iii. “All pastors are reminded by this of the kind of relationship which ought to exist between them and the church. When things go well with the Church, they are to count themselves happy, even though in other respects they are surrounded by much distress. On the other hand, however, if they see the building which they have constructed falling down, they are to die of grief and sorrow, even though in other respects there is good success and prosperity.” (Calvin)
b. That you always have good remembrance of us: Timothy also brought the good news that the Thessalonians had not believed the vicious and false rumors about Paul.
2. (7-9) The effect of the good news on Paul.
Therefore, brethren, in all our affliction and distress we were comforted concerning you by your faith. For now we live, if you stand fast in the Lord. For what thanks can we render to God for you, for all the joy with which we rejoice for your sake before our God,
a. In all our affliction and distress we were comforted: Paul wrote this letter from Corinth, and his coming to that city was marked by difficulty. He said of his coming to Corinth, I was with you in weakness, in fear, and in much trembling (1 Corinthians 2:3). Yet since Timothy came back with good news, Paul had a renewed strength and freshness of life (for now we live). It made Paul feel much better that the Thessalonians were doing well.
i. “Never is the servant of God so full of delight as when he sees that the Holy Spirit is visiting his hearers, making them to know the Lord, and confirming them in that heavenly knowledge. On the other hand, if God does not bless the word of his servants it is like death to them. To be preaching and to have no blessing makes them heavy of heart: the chariot-wheels are taken off, and they drag heavily along: they seem to have no power nor liberty.” (Spurgeon)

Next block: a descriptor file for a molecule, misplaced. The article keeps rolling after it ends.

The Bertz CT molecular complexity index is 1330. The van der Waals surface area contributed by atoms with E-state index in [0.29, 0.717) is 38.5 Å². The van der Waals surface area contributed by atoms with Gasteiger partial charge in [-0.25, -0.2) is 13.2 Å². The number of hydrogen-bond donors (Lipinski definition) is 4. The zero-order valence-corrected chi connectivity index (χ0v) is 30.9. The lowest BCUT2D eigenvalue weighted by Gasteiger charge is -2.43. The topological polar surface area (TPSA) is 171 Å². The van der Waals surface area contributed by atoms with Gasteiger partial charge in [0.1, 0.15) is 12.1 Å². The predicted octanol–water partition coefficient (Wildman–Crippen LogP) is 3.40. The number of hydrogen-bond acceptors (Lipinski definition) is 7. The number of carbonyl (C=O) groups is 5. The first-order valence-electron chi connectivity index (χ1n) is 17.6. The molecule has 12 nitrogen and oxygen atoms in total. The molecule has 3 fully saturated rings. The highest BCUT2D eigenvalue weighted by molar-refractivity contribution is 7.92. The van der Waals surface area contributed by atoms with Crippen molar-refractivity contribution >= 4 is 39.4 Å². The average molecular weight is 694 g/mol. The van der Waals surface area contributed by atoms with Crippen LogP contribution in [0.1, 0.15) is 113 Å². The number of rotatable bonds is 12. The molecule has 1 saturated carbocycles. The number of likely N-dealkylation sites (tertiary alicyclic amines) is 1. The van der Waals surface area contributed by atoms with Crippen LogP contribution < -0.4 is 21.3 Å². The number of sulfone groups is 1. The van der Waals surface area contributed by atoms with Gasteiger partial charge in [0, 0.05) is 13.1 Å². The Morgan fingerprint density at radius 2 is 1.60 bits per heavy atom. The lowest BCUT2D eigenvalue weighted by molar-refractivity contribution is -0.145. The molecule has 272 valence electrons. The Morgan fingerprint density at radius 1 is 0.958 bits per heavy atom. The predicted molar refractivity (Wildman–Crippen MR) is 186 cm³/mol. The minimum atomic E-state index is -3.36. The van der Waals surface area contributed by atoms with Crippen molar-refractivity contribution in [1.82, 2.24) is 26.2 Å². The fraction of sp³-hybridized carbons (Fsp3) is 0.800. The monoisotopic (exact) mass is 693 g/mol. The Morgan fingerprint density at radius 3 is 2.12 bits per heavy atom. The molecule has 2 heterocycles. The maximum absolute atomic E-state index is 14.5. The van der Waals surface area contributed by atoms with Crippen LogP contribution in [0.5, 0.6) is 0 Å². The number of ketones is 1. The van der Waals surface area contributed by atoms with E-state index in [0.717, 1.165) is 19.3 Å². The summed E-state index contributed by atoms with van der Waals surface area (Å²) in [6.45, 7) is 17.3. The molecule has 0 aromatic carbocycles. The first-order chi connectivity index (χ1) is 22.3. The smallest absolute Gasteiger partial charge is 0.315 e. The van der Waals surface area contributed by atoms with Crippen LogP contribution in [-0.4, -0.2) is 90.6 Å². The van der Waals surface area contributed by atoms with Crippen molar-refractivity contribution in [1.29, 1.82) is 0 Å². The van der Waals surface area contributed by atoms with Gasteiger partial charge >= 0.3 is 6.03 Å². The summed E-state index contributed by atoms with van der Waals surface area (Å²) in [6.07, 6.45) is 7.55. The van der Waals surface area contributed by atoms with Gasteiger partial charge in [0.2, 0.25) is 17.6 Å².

b. For what thanks can we render to God for you: Paul’s thanks and joy overflowed because he knew that they did stand fast in the Lord. Some find it easy to rejoice in the material prosperity in the life of others, but Paul honestly rejoiced in the spiritual prosperity of others.
3. (10) Paul’s prayer for the Thessalonians.
Night and day praying exceedingly that we may see your face and perfect what is lacking in your faith?
a. Night and day praying exceedingly: Paul heard good news from Timothy, but it wasn’t enough. He wanted to see the face of the church family in Thessalonica. Paul wanted it enough to pray night and day . . . exceedingly that God would make a way for him to see them.
i. Exceedingly: “There are various ways of expressing the thought of abundance, and this double compound is probably the most emphatic of all.” (Morris)